As we begin to gear up for yet another exciting season of college football, it is always a good time to take a look at teams that look capable of changing their fortunes after a season of struggle and disappointment. When looking for teams that have the potential to make a huge turnaround from the prior season, the key is to find a roster full of experience and a favorable schedule that sparks a return to winning football. Let’s take an in-depth look at five teams (three BCS and two non-BCS) that struggled to losing seasons in 2006 but could make major improvement and earn bowl bids in 2007.
A program that looks to be on the cusp of a major change in recent fortune is the Fighting Illini of Illinois under the direction of head coach Ron Zook. The Illini struggled to a 2-10 mark in 2006, only earning wins over Eastern Illinois and Michigan State on the season, but played numerous teams close and demonstrated that they are on the upswing. Illinois returns 17 starters and has added some exciting talent in Coach Zook’s recent recruiting classes, and this team will be heard from in 2007.
An area that should show a huge increase in production is an offensive unit that returns 8 starters from last year’s group. The key to the season’s success is QB Juice Williams, a still developing passer who has huge upside, and now has a major talent upgrade at the receiver position to help him progress to the next level. Illinois should improve over last year’s abysmal -15 turnover ratio, and this should be one of the most improved offensive units in the country.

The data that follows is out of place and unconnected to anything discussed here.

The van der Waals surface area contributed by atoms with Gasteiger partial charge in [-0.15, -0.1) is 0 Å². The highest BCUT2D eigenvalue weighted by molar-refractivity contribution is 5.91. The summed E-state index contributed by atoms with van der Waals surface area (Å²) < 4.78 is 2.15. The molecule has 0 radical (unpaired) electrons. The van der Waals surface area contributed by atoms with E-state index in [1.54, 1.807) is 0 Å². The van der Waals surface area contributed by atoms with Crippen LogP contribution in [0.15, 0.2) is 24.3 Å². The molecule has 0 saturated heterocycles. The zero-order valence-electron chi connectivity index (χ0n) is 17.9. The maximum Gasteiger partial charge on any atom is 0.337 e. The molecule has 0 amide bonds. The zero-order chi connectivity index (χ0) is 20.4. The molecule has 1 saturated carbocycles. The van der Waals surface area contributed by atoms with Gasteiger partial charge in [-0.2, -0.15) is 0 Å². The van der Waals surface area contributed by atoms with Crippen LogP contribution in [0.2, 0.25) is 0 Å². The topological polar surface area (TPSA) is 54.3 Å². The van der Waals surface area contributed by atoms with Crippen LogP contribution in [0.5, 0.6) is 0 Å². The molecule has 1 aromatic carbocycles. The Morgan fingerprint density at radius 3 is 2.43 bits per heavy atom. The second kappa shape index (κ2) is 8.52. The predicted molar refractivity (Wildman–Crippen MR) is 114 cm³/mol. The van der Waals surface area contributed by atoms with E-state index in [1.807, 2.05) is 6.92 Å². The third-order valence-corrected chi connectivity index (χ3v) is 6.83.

The Illini defense was not bad last year in terms of yielding yardage, ranking 33rd in the nation at 310 per game. But the turnovers by the offense resulted in way too many scoring opportunities for their opponents, as the unit struggled in keeping teams off the scoreboard. The leader on this side of the ball is a talented front seven that will apply pressure and focus on turning around the negative turnover ratio from 2006. Also keep an eye on star recruits Martez Wilson, D’Angelo McCray, and Josh Brent, as all may be too talented to keep off the field this year.
The schedule is not easy, as Illinois misses Purdue and Michigan State in conference play, but they do play host to heavyweights Penn State, Wisconsin, and Michigan. Illinois has a great shot to win their 4 non-conference games with their opener versus Missouri potentially setting the stage for a turnaround season. Illinois is not quite ready for the upper echelon of the Big 10 just yet, but the recent talent upgrade has been dramatic and this team is ready to return to the postseason for the first time since the 2001 Sugar Bowl.